Charles Haddon Spurgeon was a preacher, lecturer, author and philanthropist of outstanding talent. He was the golden boy of 19th century Nonconformity - a noble vessel with a noble function. Today there are gifted orators - televangelists of great influence - who use their stellar gifts to make money and get rich. They are silver vessels put to a sordid use.

    (b) The church also contains those who have no great natural talent and only mundane spiritual gifts. Very ordinary, dull and unexciting Christians are like clay pots and wooden buckets. They are not capable of great things. Such people will never be like another Wesley, Whitfield, Spurgeon or Booth. However the clay pot may serve a noble purpose. It may contain water for washing feet or quenching thirst. But it could also be filled with sour wine that is scarcely fit to drink.

    Ordinary, unremarkable Christians may serve Jesus nobly in a humble capacity by being kind, thoughtful and helpful. However, unexceptional Christians can be like leaky buckets - difficult to get along with - lazy, selfish and discontented.

    (c) Now although a wooden utensil cannot change into a gold one, the usefulness of a vessel, whatever it is made of, can change. The gold dish instead of being kept purely for display can be brought out and used on the banquet table. A clay pot full of rubbish can be emptied, cleaned and used as a water container.

    Paul taught that whether we shine like a silver goblet or are as dull as an earthenware pot we can be made holy, useful to the Master and prepared to do any good work.

    (3) The Servant. See vs22to26.

    Paul goes to some length to identify qualities which will make us good servants of Jesus Christ. We need to:

    (a) Flee youthful lusts.

    There are some weaknesses of youth that we need to avoid in order to be effective servants of Jesus. They are:

    • An obsession with sex.

    • Impatience. Some young people want it all NOW.

    • Self assertion. William Barclay points out that youth can be intolerant in its opinions and arrogant in the expression of them.

    • Being very argumentative. I certainly used to argue a lot when I was a young man. Unfortunately as an argument progressed the amount of heat generated increased.

    • Love of novelty. A feature of churches that cater for youth is the preponderance of modern hymns and choruses that are sung. The old favourites loved by aged Christians are all but abandoned.

    • Ambition.

    • Wilfulness. There is a tendency for teenagers to ignore advice and pursue their own agenda. Young Christians should listen to what older, wiser believers counsel them.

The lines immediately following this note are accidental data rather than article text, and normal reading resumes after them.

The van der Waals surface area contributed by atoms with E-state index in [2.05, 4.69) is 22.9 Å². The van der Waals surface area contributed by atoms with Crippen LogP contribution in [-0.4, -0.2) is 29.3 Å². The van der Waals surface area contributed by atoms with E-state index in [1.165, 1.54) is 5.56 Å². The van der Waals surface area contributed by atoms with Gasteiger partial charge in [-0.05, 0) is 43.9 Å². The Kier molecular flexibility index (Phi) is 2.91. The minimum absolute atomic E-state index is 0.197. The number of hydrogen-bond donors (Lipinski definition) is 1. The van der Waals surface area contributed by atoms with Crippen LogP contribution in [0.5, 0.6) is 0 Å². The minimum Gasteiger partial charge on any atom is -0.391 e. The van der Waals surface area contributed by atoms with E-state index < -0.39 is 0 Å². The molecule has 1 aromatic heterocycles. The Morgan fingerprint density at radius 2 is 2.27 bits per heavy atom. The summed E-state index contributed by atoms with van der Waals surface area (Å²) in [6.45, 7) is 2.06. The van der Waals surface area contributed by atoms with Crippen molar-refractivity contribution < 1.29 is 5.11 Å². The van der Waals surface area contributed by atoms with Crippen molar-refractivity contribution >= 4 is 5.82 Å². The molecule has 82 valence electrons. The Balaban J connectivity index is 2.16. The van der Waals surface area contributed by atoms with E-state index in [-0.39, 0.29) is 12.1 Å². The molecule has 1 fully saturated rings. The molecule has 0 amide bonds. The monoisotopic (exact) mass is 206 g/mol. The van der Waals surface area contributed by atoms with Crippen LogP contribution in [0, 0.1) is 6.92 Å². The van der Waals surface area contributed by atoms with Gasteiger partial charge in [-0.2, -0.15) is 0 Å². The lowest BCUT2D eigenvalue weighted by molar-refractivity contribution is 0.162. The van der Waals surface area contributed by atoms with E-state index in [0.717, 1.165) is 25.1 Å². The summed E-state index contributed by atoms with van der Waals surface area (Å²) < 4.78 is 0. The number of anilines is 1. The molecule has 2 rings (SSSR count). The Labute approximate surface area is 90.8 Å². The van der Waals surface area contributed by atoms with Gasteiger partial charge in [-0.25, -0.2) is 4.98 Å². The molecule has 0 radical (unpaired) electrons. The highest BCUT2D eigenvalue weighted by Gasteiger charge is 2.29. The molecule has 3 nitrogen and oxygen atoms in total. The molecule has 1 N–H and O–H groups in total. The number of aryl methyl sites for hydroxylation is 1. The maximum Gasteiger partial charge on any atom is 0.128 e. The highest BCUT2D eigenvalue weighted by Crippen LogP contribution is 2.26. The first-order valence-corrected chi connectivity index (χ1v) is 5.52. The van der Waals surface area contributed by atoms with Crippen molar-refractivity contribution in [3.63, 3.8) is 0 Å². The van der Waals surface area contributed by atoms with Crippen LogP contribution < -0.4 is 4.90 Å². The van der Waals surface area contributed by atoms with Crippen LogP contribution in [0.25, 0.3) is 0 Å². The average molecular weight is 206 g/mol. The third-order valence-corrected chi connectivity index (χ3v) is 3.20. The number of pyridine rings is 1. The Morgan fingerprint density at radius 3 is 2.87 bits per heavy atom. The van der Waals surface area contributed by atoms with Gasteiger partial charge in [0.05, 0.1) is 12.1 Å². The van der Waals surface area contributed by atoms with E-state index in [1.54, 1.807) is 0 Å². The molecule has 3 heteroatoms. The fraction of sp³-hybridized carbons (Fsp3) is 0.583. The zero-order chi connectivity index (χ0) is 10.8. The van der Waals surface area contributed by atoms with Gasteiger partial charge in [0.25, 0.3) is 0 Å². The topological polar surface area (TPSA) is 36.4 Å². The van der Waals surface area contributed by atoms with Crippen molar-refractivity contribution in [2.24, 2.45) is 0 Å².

(b) Pursue virtue.

    Paul encouraged Timothy to acquire four great Christian virtues. They are:

    • Righteousness. A righteous man will love God with all his heart, soul, strength and mind and his neighbour as himself.

    • Faith. This involves faithfulness to God and loyalty to fellow Christians. Some believers are so addicted to novelty that they regularly swop one church for another. They are little better than worldly consumers trying out one supermarket after another.

    • Love. If we love our fellow Christians we won't be intolerant of their opinions. We certainly won't be ultra critical, self-assertive and spoiling for a fight.

    • Peace. We should do everything to foster unity. Argumentative, wilful, discontented Christians work against harmony and oneness in Christ.

    (c) Enjoy fellowship.

    We are not to cultivate virtue in isolation but along with those who call on the Lord out of a pure heart. v22.

    I like the observation of William Barclay: The Christian must never seek to live alone, detached, and aloof from his fellow men. He must find his strength, his joy, his support in Christian fellowship. As John Wesley said: "A man must have friends or make friends; for no one ever went to heaven alone."

    Some of the happiest times I have had in Christian service occurred when I worked in a team. A group of us would meet in May to trim the yew trees that grow in front of our chapel. It was hard work but we always enjoyed it. There is even fun to be had clearing and washing up after a chapel tea. When I served at a large Christian camp for young people there was a wonderful esprit de corps. It was a time of truly uplifting, heart warming and faith building fellowship. Workers came back year after year because they gained so much serving together.